Saturday, January 31, 2015

Timonium train show near Baltimore, some of the largest commercial show layouts ever


Today, I drove up past Baltimore to the train show on the Maryland State Fairgrounds at Timonium, off I-83.  Parking was very full (except in another lot behind the Exhibition Hall, which wasn’t used, as the exhibit was in an agricultural hall on the north side of the grounds).
  
This was perhaps the largest train show in floor space I’ve ever seen, and most of the exhibits were larger than usual.
  
The most complicated exhibit belonged to club in Hartford County, but some yellow “rope” made it difficult to get “realistic” shots with the camera held close to the exhibit.
  
MARRS (The Meade Area Railroad Society) had a large exhibit, with one very long straight stretch with little scenery, but in one area there was a castle right out of “The Lord of the Rings”, which I don’t think has trains (whereas Harry Potter’s world does). 
  
There was a smaller area exhibit of European trains. 
  

There was also an exhibit from a Baltimore club with a curious combination: a replica of the monorail at Disney World in Orlando, but in the same layout there was a model of Fort Holabird, MD, the Quartermaster Corps, with eyebrow barracks resembling those I lived in during Basic Training in 1968! 
A note: vendors, at least some, didn't take credit cards.  You needed to bring cast (there was an ATM).

Sunday, January 25, 2015

"Swan Lake", at Bolshoi, shown as a Fandango event, offers "tragic" ending without the usual Tchaikovsky triumph; an implied political protest?


Today, I attended a Fathom broadcast of “Swan Lake” by Pyotr Tchaikovsky, Op. 20, originally composed in 1875-1876 (which the composer was in his mid 30s). 
  
Wikipedia explains that Tchaikovsky questioned the practice of “specialty composition” of ballet, and took the work as symphonic in scope.  However, there are various versions of both the choreography and music, one of the most controversial having been developed in 1895 by Petipa, Ivanov and Drigo.
  
The broadcast today was said to be live from the Bolshoi in Moscow, which would be 8 hours ahead.  Since it started at 1 PM, it must have been performed at 9 PM tonight in Moscow, which is late.
The choreography is by Yuri Grigorovich, based on Marius Petipa.  There were pre-show and intermission interviews by Katya Novikova.  The cast comprises Denis Rodkin as Prince Siegfried, Svetlana Zahkarova as the fated Odette.Odile, Artemy Belyakov as the sorcerer, and Igor Tsvirko as The Fool. The Bolshoi Theater Orchestra was conducted by Pavel Sorokin.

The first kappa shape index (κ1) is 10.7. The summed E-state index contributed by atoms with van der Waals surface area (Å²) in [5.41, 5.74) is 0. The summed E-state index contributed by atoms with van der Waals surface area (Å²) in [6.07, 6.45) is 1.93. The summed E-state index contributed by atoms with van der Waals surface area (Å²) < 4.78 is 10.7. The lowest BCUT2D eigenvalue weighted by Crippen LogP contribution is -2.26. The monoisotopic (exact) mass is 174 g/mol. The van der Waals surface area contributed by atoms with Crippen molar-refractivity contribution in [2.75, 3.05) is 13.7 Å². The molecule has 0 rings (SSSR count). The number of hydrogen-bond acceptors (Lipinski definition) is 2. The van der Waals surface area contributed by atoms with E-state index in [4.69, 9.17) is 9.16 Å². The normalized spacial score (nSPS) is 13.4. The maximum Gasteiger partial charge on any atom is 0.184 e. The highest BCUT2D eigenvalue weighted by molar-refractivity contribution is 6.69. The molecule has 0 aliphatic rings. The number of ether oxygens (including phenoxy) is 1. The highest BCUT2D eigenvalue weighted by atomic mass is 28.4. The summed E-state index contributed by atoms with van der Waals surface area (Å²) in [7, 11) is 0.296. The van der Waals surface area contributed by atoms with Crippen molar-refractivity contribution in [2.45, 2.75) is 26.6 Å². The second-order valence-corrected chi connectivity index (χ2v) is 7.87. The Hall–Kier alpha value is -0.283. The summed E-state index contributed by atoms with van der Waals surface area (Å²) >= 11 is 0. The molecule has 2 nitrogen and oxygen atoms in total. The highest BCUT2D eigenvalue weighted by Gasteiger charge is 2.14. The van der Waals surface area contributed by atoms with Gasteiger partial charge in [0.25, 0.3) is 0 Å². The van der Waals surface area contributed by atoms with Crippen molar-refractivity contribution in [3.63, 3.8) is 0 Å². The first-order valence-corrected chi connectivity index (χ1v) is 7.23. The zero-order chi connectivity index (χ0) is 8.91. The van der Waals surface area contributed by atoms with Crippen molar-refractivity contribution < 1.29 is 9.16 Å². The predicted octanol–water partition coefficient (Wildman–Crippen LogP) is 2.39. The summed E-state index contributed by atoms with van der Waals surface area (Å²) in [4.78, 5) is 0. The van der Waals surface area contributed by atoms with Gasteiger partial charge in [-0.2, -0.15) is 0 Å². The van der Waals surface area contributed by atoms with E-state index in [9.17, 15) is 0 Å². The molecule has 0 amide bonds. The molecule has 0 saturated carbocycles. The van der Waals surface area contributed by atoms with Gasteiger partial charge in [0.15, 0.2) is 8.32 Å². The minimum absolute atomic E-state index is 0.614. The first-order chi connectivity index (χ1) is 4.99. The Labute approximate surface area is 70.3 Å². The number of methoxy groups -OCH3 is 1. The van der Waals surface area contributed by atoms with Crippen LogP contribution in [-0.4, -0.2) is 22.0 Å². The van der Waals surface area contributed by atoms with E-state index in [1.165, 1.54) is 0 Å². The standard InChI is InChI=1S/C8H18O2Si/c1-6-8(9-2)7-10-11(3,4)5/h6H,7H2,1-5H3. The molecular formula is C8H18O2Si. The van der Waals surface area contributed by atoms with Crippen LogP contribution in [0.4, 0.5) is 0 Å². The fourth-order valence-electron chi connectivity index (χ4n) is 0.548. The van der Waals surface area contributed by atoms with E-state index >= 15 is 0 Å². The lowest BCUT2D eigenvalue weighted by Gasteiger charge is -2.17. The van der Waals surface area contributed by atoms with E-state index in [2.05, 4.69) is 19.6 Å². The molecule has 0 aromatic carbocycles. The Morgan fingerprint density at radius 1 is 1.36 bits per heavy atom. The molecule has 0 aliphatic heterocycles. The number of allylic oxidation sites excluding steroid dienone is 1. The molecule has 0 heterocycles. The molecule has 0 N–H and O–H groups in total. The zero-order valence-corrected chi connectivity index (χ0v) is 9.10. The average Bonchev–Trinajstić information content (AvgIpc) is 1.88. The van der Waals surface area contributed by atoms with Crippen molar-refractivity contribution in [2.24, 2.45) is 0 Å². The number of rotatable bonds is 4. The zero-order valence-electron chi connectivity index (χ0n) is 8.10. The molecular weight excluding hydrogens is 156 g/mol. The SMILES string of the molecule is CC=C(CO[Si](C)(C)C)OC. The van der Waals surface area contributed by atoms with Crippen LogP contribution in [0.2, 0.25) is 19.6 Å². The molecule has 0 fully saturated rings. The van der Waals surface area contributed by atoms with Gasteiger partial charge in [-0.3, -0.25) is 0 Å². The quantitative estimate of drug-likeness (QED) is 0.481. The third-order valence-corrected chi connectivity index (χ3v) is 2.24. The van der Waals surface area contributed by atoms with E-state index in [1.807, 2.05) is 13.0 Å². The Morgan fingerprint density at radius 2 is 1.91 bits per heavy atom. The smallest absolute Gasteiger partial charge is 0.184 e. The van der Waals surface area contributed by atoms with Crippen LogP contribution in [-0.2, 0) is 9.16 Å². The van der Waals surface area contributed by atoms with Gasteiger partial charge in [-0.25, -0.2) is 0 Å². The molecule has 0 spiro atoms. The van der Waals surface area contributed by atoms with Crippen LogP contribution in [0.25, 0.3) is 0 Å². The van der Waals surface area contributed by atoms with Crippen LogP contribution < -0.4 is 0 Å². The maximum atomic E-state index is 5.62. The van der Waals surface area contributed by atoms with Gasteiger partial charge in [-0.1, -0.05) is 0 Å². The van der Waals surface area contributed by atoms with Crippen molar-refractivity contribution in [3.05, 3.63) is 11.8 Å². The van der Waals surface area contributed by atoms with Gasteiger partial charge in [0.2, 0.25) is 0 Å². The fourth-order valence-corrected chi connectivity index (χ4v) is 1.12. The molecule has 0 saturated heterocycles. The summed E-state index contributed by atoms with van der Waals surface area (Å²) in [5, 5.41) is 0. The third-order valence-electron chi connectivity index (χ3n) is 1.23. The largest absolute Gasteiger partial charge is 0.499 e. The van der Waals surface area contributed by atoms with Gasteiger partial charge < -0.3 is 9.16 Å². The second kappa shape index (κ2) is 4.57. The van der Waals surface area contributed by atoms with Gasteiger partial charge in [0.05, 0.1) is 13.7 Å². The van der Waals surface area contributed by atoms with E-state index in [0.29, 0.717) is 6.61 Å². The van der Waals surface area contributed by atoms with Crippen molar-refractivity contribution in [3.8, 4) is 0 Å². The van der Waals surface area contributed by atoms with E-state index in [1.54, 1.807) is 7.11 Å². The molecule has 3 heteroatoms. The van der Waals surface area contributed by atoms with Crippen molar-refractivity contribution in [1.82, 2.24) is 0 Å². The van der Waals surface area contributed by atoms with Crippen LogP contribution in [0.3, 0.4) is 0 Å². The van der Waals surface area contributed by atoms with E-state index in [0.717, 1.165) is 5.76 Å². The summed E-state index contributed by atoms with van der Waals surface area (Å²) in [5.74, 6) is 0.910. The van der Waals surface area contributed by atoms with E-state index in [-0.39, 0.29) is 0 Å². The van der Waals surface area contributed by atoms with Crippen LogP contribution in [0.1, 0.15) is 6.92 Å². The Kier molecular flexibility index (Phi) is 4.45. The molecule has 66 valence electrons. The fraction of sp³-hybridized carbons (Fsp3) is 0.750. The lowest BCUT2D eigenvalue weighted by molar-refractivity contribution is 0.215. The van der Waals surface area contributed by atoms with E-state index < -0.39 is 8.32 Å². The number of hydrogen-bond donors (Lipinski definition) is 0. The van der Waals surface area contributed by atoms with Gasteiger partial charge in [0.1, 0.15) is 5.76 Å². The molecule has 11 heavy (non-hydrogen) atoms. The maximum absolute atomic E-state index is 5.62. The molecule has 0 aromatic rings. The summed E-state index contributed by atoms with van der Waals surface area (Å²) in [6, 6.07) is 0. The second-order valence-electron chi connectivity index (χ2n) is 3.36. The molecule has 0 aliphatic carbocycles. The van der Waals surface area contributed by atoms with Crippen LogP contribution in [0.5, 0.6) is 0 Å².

As presented, the action was compressed into two acts, with several scenes.  The basic controversy concerns the tragic ending, which according to the notes Tchaikovsky wanted, but which was not allowed to be shown (for “propaganda” reasons) until 2001.  The story incorporates the idea of Odette’s having a doppelganger, Odile, and prince Siegried’s marrying Odile when Odette has been turned into a swan.  At the end, Siegfried realizes he has been duped, and apparently drowns himself.
    
The music, as performed today, dies away quietly into a soft ending.  The usual performance end in great triumph, with the music switching its main theme to the Picardy B Major and ending in a kind of empty yet powerful triumph.  A number of horror and dramatic films recently have played the doppelganger idea, and the most important is, of course, Darren Aronofsky’s own “Black Swan” (reviewed on the Movies blog Dec. 3, 2010). In that film, the triumphant music crashes at the end, with great irony as the doppelganger ballerina dies on a public ballet stage.  The triumphant music actually works in combination with horror and tragedy, as if to hollow it out.  The film (along with Anderson’s “There Will Be Blood”) is a favorite among many younger classical musicians.